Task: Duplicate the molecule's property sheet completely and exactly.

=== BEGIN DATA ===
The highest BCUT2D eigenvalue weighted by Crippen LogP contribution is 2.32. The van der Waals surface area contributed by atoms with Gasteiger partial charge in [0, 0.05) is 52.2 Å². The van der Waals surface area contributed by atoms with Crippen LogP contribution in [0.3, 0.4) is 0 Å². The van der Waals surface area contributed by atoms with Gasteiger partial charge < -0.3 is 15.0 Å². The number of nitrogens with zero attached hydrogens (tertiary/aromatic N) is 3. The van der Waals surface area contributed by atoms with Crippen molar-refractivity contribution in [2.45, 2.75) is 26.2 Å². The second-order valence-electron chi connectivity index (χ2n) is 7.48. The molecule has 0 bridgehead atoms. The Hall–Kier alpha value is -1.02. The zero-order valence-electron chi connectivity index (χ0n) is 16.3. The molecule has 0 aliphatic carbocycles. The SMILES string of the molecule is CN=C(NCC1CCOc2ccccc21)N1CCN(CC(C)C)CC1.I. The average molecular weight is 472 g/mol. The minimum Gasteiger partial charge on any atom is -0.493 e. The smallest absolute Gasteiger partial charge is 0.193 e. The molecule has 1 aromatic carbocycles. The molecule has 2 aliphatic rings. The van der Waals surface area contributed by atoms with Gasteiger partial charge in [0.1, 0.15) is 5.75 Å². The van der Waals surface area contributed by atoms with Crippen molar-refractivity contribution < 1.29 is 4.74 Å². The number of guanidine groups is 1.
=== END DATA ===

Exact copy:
The highest BCUT2D eigenvalue weighted by Crippen LogP contribution is 2.32. The van der Waals surface area contributed by atoms with Gasteiger partial charge in [0, 0.05) is 52.2 Å². The van der Waals surface area contributed by atoms with Crippen LogP contribution in [0.3, 0.4) is 0 Å². The van der Waals surface area contributed by atoms with Gasteiger partial charge < -0.3 is 15.0 Å². The number of nitrogens with zero attached hydrogens (tertiary/aromatic N) is 3. The van der Waals surface area contributed by atoms with Crippen molar-refractivity contribution in [2.45, 2.75) is 26.2 Å². The second-order valence-electron chi connectivity index (χ2n) is 7.48. The molecule has 0 bridgehead atoms. The Hall–Kier alpha value is -1.02. The zero-order valence-electron chi connectivity index (χ0n) is 16.3. The molecule has 0 aliphatic carbocycles. The SMILES string of the molecule is CN=C(NCC1CCOc2ccccc21)N1CCN(CC(C)C)CC1.I. The average molecular weight is 472 g/mol. The minimum Gasteiger partial charge on any atom is -0.493 e. The smallest absolute Gasteiger partial charge is 0.193 e. The molecule has 1 aromatic carbocycles. The molecule has 2 aliphatic rings. The van der Waals surface area contributed by atoms with Gasteiger partial charge in [0.1, 0.15) is 5.75 Å². The van der Waals surface area contributed by atoms with Crippen molar-refractivity contribution < 1.29 is 4.74 Å². The number of guanidine groups is 1.